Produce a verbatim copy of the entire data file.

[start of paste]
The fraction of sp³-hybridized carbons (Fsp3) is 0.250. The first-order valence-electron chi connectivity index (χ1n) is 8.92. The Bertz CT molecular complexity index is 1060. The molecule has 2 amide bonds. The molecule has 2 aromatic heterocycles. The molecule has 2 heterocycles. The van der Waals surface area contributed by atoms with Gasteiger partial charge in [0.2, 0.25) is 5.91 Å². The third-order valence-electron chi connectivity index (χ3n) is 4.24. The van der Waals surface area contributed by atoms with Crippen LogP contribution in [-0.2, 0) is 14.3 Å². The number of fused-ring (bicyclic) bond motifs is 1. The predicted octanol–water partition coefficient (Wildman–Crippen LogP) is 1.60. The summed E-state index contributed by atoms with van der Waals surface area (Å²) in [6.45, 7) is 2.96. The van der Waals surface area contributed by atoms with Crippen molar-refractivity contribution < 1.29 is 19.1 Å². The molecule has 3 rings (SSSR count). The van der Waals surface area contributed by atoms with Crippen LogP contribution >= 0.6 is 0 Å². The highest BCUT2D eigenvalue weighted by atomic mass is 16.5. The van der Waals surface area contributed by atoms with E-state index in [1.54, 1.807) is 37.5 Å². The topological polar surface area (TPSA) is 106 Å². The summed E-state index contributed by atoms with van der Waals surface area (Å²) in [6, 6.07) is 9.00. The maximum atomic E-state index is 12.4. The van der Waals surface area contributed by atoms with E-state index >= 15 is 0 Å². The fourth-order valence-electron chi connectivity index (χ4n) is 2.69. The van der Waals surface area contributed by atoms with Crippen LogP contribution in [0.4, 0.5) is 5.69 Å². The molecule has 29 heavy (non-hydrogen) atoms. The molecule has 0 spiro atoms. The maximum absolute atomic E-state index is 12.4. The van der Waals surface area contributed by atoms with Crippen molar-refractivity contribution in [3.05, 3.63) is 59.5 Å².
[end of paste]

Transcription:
The fraction of sp³-hybridized carbons (Fsp3) is 0.250. The first-order valence-electron chi connectivity index (χ1n) is 8.92. The Bertz CT molecular complexity index is 1060. The molecule has 2 amide bonds. The molecule has 2 aromatic heterocycles. The molecule has 2 heterocycles. The van der Waals surface area contributed by atoms with Gasteiger partial charge in [0.2, 0.25) is 5.91 Å². The third-order valence-electron chi connectivity index (χ3n) is 4.24. The van der Waals surface area contributed by atoms with Crippen LogP contribution in [-0.2, 0) is 14.3 Å². The number of fused-ring (bicyclic) bond motifs is 1. The predicted octanol–water partition coefficient (Wildman–Crippen LogP) is 1.60. The summed E-state index contributed by atoms with van der Waals surface area (Å²) in [6.45, 7) is 2.96. The van der Waals surface area contributed by atoms with Crippen molar-refractivity contribution < 1.29 is 19.1 Å². The molecule has 3 rings (SSSR count). The van der Waals surface area contributed by atoms with Crippen LogP contribution >= 0.6 is 0 Å². The highest BCUT2D eigenvalue weighted by atomic mass is 16.5. The van der Waals surface area contributed by atoms with E-state index in [1.54, 1.807) is 37.5 Å². The topological polar surface area (TPSA) is 106 Å². The summed E-state index contributed by atoms with van der Waals surface area (Å²) in [6, 6.07) is 9.00. The maximum atomic E-state index is 12.4. The van der Waals surface area contributed by atoms with E-state index >= 15 is 0 Å². The fourth-order valence-electron chi connectivity index (χ4n) is 2.69. The van der Waals surface area contributed by atoms with Crippen LogP contribution in [0.4, 0.5) is 5.69 Å². The molecule has 29 heavy (non-hydrogen) atoms. The molecule has 0 spiro atoms. The maximum absolute atomic E-state index is 12.4. The van der Waals surface area contributed by atoms with Crippen molar-refractivity contribution in [3.05, 3.63) is 59.5 Å².